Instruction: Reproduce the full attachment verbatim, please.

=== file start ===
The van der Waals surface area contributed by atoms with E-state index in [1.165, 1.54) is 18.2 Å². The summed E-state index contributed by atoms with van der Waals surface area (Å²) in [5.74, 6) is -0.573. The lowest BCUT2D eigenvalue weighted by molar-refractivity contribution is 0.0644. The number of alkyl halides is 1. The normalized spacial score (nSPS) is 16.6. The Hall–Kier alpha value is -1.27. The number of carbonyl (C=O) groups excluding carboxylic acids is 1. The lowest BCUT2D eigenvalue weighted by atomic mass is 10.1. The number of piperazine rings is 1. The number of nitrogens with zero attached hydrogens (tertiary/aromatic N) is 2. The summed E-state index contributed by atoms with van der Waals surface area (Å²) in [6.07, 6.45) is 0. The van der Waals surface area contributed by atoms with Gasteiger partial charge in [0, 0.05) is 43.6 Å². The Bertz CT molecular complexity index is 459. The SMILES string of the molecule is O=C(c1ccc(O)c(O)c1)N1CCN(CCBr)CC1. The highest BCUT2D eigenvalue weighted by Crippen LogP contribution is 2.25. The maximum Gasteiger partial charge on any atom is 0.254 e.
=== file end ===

The van der Waals surface area contributed by atoms with E-state index in [1.165, 1.54) is 18.2 Å². The summed E-state index contributed by atoms with van der Waals surface area (Å²) in [5.74, 6) is -0.573. The lowest BCUT2D eigenvalue weighted by molar-refractivity contribution is 0.0644. The number of alkyl halides is 1. The normalized spacial score (nSPS) is 16.6. The Hall–Kier alpha value is -1.27. The number of carbonyl (C=O) groups excluding carboxylic acids is 1. The lowest BCUT2D eigenvalue weighted by atomic mass is 10.1. The number of piperazine rings is 1. The number of nitrogens with zero attached hydrogens (tertiary/aromatic N) is 2. The summed E-state index contributed by atoms with van der Waals surface area (Å²) in [6.07, 6.45) is 0. The van der Waals surface area contributed by atoms with Gasteiger partial charge in [0, 0.05) is 43.6 Å². The Bertz CT molecular complexity index is 459. The SMILES string of the molecule is O=C(c1ccc(O)c(O)c1)N1CCN(CCBr)CC1. The highest BCUT2D eigenvalue weighted by Crippen LogP contribution is 2.25. The maximum Gasteiger partial charge on any atom is 0.254 e.